We want to make sure the offer is directly related to our target market.
The Tweet: When you’re creating this yourself, you’ll be using your comapny’s Twitter profile, so just bare that in mind! But you want to give a clear call to action when building out your tweet and not to forget any hashtags.
Website URL: This is where you’ll be sending your traffic. This could be your landing page or your homepage directly if it’s optimized to grab leads or make sales (depending on what your conversion outcome is).
Creative: Twitter actually allows you to upload a larger image if needed (unlike Facebook) and you can drag the image to be shown within the designated pixel limits. You can customize this with text or just a stock image, you’ll need to split test to see which one converts higher!
Headline: Twitter gives you 70 characters total to add a headline, so make sure you use them and the offer is consistent through your ad.
Call to Action: Twitter has a variety of calls to action in their adds. Some of which include: Read More, Shop Now, View Now, Visit Now, Book Now, Learn More, Play Now, Bet Now, Donate, Apply Here, Quote Here, Order Now and Book Tickets.
Card Name: This is a private label you give your card name not visible to users. It’s wise to keep them organised so in the future when you have more, you’ll be able to know which card is which.
5. Targeting Your Twitter Ad
Twitter’s location targeting is one of the best I’ve come across.
You can target all the way down to the post code. Depending on what your offer is, you can decide whether you want to target your ad nationally, state wide, city wide or just a certain suburb.
You can also import multiple locations at a time, by listing them using the button right next to the location.
This one’s pretty straightforward –
You’ll be able to select which gender you want to target right off the bat.
Language + Device + Platforms + Carriers
These are additional targeting options which can be used. While most people will probably not use them too often, I’ve included a screenshot below for convenience. To learn more on targeting languages and devices, you can read more here.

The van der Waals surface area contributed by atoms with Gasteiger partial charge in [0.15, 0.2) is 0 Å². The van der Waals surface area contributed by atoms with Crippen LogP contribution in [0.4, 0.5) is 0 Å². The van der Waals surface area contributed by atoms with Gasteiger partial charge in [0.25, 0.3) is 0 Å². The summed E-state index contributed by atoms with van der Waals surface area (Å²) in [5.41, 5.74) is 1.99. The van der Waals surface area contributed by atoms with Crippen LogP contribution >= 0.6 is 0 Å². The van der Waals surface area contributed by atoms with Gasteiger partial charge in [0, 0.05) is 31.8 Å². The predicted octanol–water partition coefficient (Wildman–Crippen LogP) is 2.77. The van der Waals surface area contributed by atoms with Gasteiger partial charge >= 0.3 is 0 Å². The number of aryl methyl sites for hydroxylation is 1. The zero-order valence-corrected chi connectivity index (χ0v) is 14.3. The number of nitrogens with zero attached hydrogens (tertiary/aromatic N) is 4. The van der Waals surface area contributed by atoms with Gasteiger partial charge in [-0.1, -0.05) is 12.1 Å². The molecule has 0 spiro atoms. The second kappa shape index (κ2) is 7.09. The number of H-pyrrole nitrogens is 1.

Twitter Keyword Targeting and Follower Targeting
Probably the most important part about creating your Twitter ad is targeting of your keywords and followers to make sure your offer goes out to the right audience.
Let’s begin with ‘keyword targeting‘.
You’ve got 4 options when you choose your keywords:
Broad: All words, or similar variants, must be present in the text. Words can be in any order. Other words can be present. Prefix a word with ‘+’ to avoid matching variants of it.
Phrase Match: The search query must contain the phrase with the word in the order written.
Negative Match: Avoid searches that include all of these keywords no matter what order they appear.
Negative Phrase: Avoid searches that include this phrase somewhere in the query even if other words are before or after it.
You can select the keywords which match your target audience, and allows you to hyper target conversation topics in specific areas. For example, I could target local terms like ‘plumbing [state name]’ or ‘plumbing [suburb name]’ and really drill down into the audience I’m looking to capture.
Twitter also allows you to target other people’s accounts. Once you’ve added in a couple of users you’d like to target, Twitter will also make you some recommendations too.
Similarly to Facebook Ads, you can target other people’s pages and their followers with your offer.
This makes it extremely easy to penetrate a niche using your Facebook ads and achieve clicks to your website (given you have a convincing offer!).
Another area of building your Twitter add includes selecting categories your target audience would be interested in. This is a lot more broad than the keyword and location targetting, however may still be beneficial in your ad.
Bare in mind, this is in addition to the usernames you entered above.
Retargeting Using Twitter Advertising Platform
Here you have 2 different options.
Upload Your Own List (Emails, Twitter IDs or Mobile Advertising Ids)
This allows you to upload your existing customer database and retarget them Twitter ads for example. You can use this to serve your ads to a very specific list of people who you’ve already engaged with.